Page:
HYDERABAD, Jan 28: DPO Ghulam Nabi Memon disputed a resolution tabled in the district council on Wednesday about rising street crimes in the city, stressing that crime rate was ‘not alarming’ and neither Hyderabad was a crime-free city.

He said in response to Javed Kardar’s rather weak-worded resolution, which presupposed police’s performance was satisfactory and just needed improvement, that police were resource-strapped.

He said the perception that crime rate was alarming was “being built by the police officers, who have been removed by me on charges of corruption, like ‘monthlies’, ‘weeklies’ and maladministration”.

Ideally, worldwide ratio of police force was one policeman for 400 people but in Hyderabad one policeman was guarding 915 people. In this era of science and technology, police did not even have fingerprint technology, making the task of tracing criminals and proving charges against them highly difficult, he said.

The DPO’s address was a grim reminder of the fact that the force lagged far behind in terms of resources and equipment and that despite being understaffed it had to provide escorts to VVIPs and judges.

He said that police force in the district numbered 1,800 to 1,900. “On an average, we provided 5,700 escorts last year, bringing number of VVIPs’ visits to 16 per day while we have only 16 police mobiles,” he said.

Despite the fact that three police stations did not have any vehicle and many mobiles had to be withdrawn from police stations to cater to VVIPs’ protocol duty, he said.

“At times when a judge is not provided escort, the SHOs are disgraced. Even I had to personally bear insult on this count because the judges took it seriously,” he said.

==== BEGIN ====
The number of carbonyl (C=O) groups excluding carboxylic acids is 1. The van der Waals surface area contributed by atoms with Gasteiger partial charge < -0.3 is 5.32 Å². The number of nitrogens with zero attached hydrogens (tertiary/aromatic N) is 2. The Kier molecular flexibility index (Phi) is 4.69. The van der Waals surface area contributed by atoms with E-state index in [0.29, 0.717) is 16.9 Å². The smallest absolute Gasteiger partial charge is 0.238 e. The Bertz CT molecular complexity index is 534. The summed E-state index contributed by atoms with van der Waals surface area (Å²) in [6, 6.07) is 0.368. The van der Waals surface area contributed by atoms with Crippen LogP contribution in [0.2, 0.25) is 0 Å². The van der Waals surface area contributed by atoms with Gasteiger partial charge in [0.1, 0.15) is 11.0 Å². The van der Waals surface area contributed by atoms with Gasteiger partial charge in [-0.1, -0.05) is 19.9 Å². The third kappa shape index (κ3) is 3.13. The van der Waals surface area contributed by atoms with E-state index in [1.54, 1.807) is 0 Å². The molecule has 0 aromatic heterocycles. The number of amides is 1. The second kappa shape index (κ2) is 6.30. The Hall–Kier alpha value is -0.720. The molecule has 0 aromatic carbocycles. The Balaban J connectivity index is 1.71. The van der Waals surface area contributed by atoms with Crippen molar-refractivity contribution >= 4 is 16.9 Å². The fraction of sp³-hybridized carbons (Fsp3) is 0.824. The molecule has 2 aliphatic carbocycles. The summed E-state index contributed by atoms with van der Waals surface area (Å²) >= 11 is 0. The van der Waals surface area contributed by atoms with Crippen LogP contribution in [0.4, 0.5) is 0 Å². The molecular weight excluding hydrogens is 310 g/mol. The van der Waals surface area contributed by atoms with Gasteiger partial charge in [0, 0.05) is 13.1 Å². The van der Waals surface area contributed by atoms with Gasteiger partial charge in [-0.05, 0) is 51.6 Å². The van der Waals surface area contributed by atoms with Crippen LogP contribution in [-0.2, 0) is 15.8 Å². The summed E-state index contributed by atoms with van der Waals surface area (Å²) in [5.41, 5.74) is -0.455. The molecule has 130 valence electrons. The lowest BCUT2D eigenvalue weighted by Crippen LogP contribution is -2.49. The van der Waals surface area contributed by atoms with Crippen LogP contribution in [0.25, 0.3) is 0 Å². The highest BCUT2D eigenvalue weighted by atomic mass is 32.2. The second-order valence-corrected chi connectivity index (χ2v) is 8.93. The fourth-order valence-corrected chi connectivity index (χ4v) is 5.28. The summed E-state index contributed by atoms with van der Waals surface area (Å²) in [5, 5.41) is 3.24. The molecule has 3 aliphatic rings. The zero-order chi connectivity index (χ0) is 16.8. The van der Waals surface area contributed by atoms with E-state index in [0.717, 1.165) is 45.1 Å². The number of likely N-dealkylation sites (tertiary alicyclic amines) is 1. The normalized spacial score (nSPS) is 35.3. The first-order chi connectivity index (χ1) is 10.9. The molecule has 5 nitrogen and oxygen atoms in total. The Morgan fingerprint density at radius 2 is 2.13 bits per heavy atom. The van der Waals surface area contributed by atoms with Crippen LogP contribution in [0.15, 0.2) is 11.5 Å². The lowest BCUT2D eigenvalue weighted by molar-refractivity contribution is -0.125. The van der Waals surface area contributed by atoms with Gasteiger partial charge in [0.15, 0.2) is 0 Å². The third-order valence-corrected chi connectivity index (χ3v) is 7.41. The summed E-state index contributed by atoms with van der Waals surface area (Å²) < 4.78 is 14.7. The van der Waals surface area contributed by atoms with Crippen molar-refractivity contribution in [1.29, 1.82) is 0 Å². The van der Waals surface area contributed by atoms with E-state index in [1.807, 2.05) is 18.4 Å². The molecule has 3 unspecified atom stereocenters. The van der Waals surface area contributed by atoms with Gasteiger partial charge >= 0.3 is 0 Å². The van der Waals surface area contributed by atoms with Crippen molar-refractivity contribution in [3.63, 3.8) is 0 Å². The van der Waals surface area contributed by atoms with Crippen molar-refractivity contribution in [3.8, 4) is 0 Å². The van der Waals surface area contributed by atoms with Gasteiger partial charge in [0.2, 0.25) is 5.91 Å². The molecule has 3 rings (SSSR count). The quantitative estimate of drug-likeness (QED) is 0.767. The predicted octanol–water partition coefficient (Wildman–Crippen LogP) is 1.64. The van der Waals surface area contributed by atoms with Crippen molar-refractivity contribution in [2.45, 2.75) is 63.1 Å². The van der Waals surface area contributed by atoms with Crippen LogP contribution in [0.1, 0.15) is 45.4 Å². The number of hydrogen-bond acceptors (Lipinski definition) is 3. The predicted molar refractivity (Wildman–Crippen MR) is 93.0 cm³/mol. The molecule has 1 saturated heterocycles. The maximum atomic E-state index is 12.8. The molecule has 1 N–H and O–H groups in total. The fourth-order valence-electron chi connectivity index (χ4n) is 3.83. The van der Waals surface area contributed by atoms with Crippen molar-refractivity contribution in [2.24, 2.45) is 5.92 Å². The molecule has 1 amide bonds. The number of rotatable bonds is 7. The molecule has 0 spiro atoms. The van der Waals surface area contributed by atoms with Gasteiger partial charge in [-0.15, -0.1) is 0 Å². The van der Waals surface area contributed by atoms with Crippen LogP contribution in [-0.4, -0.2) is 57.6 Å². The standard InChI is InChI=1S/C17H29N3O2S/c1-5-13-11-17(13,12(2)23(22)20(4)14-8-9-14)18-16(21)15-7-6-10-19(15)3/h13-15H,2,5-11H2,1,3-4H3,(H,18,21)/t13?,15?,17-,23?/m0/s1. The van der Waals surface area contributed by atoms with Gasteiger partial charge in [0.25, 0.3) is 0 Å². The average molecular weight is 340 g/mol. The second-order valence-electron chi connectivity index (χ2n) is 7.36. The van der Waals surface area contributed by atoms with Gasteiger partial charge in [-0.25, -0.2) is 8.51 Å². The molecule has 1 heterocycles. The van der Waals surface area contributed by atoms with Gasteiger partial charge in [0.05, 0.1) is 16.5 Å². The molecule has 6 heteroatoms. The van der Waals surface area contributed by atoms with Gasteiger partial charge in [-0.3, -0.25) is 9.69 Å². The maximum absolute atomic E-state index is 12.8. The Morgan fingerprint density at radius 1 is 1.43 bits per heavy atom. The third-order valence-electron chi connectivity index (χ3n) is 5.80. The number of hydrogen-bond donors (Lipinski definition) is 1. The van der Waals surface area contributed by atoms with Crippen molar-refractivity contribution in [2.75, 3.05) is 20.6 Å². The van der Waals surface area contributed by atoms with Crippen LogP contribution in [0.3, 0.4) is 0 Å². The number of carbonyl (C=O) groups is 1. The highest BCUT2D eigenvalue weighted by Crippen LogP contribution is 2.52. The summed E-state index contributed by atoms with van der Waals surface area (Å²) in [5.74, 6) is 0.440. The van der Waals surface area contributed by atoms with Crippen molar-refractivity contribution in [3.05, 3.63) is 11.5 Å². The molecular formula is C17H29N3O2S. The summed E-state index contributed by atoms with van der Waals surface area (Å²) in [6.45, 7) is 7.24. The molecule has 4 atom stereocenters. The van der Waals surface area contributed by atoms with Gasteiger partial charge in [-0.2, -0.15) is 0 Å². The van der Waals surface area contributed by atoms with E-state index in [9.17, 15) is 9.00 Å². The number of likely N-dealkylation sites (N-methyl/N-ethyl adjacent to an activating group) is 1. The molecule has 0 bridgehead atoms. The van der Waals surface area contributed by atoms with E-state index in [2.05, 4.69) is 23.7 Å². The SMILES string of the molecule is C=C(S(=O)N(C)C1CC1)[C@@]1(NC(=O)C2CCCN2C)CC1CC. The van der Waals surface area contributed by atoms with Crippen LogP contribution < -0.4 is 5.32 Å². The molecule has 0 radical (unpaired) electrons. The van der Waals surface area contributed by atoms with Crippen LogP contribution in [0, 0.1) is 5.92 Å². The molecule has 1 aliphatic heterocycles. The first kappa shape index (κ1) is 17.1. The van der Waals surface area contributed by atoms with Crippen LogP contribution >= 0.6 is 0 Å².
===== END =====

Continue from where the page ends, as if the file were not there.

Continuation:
Mr Memon said that police badly needed a surveillance system and he had submitted its feasibility with estimated cost of Rs15 million to the district nazim. “When London police could spend 3.2 million pounds for recovery of one school girl, at least we can spend Rs15 million for installing cameras in the city for proper surveillance,” he said.

He said that he had accumulated data on criminals who belonged to Nawabshah, Dadu, Sanghar and even Karachi and chose Hyderabad to commit crimes.

Police did not have resources to hunt them down kidnappers in the katcha area. “We don’t have special techniques to track down kidnappers and criminals when the complainant doesn’t cooperate. It becomes more difficult to chase them if the victim party itself is not on your side,” he said.

Mr Kardar’s resolution was very weak-worded. It called for a strategy ‘to further improve’ performance of police and other law enforcing agencies, implying that police’s performance was already satisfactory and it just needed to be improved.

He proposed that a public awareness campaign be launched to train people in self protection techniques to make the city a citadel of peace.

What surprised even colleagues of Kardar was the haste with which he withdrew his resolution after DPO’s address despite the fact that the police official had himself admitted that Hyderabad was not a crime free city. Towards the end of the session convenor Zafar Ali Rajput observed that provincial and district governments should support police and everyone criticised Kardar for unnecessarily withdrawing the resolution.

A number of members had spoken on the resolution but they stopped short of adopting it because they wanted the DPO or SP city to hear their viewpoint before they adopted it.